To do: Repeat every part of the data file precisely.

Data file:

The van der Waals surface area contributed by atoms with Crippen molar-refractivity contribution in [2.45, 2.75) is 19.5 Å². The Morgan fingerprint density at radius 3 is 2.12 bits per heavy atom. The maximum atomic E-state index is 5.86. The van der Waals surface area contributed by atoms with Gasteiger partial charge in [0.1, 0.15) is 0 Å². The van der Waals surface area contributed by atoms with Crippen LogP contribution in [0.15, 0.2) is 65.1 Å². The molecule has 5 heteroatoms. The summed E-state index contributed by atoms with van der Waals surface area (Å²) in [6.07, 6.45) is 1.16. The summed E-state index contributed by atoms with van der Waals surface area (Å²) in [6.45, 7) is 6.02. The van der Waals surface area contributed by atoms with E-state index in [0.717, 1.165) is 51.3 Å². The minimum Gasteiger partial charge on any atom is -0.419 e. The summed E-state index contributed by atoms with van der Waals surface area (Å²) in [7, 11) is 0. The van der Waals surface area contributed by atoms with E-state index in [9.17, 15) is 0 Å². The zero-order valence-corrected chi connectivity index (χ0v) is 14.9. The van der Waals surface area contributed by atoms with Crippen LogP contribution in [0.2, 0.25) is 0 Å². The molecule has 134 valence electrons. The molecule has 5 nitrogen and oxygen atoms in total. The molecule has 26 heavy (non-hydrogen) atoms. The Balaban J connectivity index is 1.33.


The van der Waals surface area contributed by atoms with Crippen molar-refractivity contribution in [2.45, 2.75) is 19.5 Å². The Morgan fingerprint density at radius 3 is 2.12 bits per heavy atom. The maximum atomic E-state index is 5.86. The van der Waals surface area contributed by atoms with Gasteiger partial charge in [0.1, 0.15) is 0 Å². The van der Waals surface area contributed by atoms with Crippen LogP contribution in [0.15, 0.2) is 65.1 Å². The molecule has 5 heteroatoms. The summed E-state index contributed by atoms with van der Waals surface area (Å²) in [6.07, 6.45) is 1.16. The summed E-state index contributed by atoms with van der Waals surface area (Å²) in [6.45, 7) is 6.02. The van der Waals surface area contributed by atoms with E-state index in [0.717, 1.165) is 51.3 Å². The minimum Gasteiger partial charge on any atom is -0.419 e. The summed E-state index contributed by atoms with van der Waals surface area (Å²) in [7, 11) is 0. The van der Waals surface area contributed by atoms with E-state index in [9.17, 15) is 0 Å². The zero-order valence-corrected chi connectivity index (χ0v) is 14.9. The van der Waals surface area contributed by atoms with Crippen LogP contribution in [0.2, 0.25) is 0 Å². The molecule has 134 valence electrons. The molecule has 5 nitrogen and oxygen atoms in total. The molecule has 26 heavy (non-hydrogen) atoms. The Balaban J connectivity index is 1.33.